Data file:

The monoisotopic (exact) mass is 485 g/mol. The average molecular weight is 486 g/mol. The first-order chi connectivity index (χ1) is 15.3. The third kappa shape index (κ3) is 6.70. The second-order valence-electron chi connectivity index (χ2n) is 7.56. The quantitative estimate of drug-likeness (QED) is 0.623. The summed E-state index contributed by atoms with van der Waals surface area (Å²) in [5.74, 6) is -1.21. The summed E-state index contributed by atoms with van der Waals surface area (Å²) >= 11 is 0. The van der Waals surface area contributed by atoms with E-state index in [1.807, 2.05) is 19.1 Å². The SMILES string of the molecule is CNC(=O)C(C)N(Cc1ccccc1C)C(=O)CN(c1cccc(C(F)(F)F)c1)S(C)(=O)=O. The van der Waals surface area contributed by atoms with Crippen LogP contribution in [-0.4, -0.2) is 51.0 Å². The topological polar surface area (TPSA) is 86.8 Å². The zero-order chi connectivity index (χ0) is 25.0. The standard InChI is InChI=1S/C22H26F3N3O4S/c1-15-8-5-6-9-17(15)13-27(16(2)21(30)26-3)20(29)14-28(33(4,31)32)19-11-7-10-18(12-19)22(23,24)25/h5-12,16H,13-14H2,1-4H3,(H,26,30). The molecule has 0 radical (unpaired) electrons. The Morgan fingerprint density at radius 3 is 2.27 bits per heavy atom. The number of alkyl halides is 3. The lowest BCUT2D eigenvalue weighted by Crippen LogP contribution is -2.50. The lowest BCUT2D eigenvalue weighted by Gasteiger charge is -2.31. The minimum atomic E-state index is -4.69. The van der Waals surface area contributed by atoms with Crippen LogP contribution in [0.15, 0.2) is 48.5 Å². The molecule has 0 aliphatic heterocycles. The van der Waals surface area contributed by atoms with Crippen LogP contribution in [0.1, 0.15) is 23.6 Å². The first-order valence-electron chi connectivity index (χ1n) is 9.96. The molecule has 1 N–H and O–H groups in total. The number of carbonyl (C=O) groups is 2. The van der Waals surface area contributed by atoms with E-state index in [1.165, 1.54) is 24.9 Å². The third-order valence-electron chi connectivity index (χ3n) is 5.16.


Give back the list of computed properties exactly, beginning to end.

The monoisotopic (exact) mass is 485 g/mol. The average molecular weight is 486 g/mol. The first-order chi connectivity index (χ1) is 15.3. The third kappa shape index (κ3) is 6.70. The second-order valence-electron chi connectivity index (χ2n) is 7.56. The quantitative estimate of drug-likeness (QED) is 0.623. The summed E-state index contributed by atoms with van der Waals surface area (Å²) in [5.74, 6) is -1.21. The summed E-state index contributed by atoms with van der Waals surface area (Å²) >= 11 is 0. The van der Waals surface area contributed by atoms with E-state index in [1.807, 2.05) is 19.1 Å². The SMILES string of the molecule is CNC(=O)C(C)N(Cc1ccccc1C)C(=O)CN(c1cccc(C(F)(F)F)c1)S(C)(=O)=O. The van der Waals surface area contributed by atoms with Crippen LogP contribution in [-0.4, -0.2) is 51.0 Å². The topological polar surface area (TPSA) is 86.8 Å². The zero-order chi connectivity index (χ0) is 25.0. The standard InChI is InChI=1S/C22H26F3N3O4S/c1-15-8-5-6-9-17(15)13-27(16(2)21(30)26-3)20(29)14-28(33(4,31)32)19-11-7-10-18(12-19)22(23,24)25/h5-12,16H,13-14H2,1-4H3,(H,26,30). The molecule has 0 radical (unpaired) electrons. The Morgan fingerprint density at radius 3 is 2.27 bits per heavy atom. The number of alkyl halides is 3. The lowest BCUT2D eigenvalue weighted by Crippen LogP contribution is -2.50. The lowest BCUT2D eigenvalue weighted by Gasteiger charge is -2.31. The minimum atomic E-state index is -4.69. The van der Waals surface area contributed by atoms with Crippen LogP contribution in [0.15, 0.2) is 48.5 Å². The molecule has 0 aliphatic heterocycles. The van der Waals surface area contributed by atoms with Crippen LogP contribution in [0.1, 0.15) is 23.6 Å². The first-order valence-electron chi connectivity index (χ1n) is 9.96. The molecule has 1 N–H and O–H groups in total. The number of carbonyl (C=O) groups is 2. The van der Waals surface area contributed by atoms with E-state index in [1.165, 1.54) is 24.9 Å². The third-order valence-electron chi connectivity index (χ3n) is 5.16.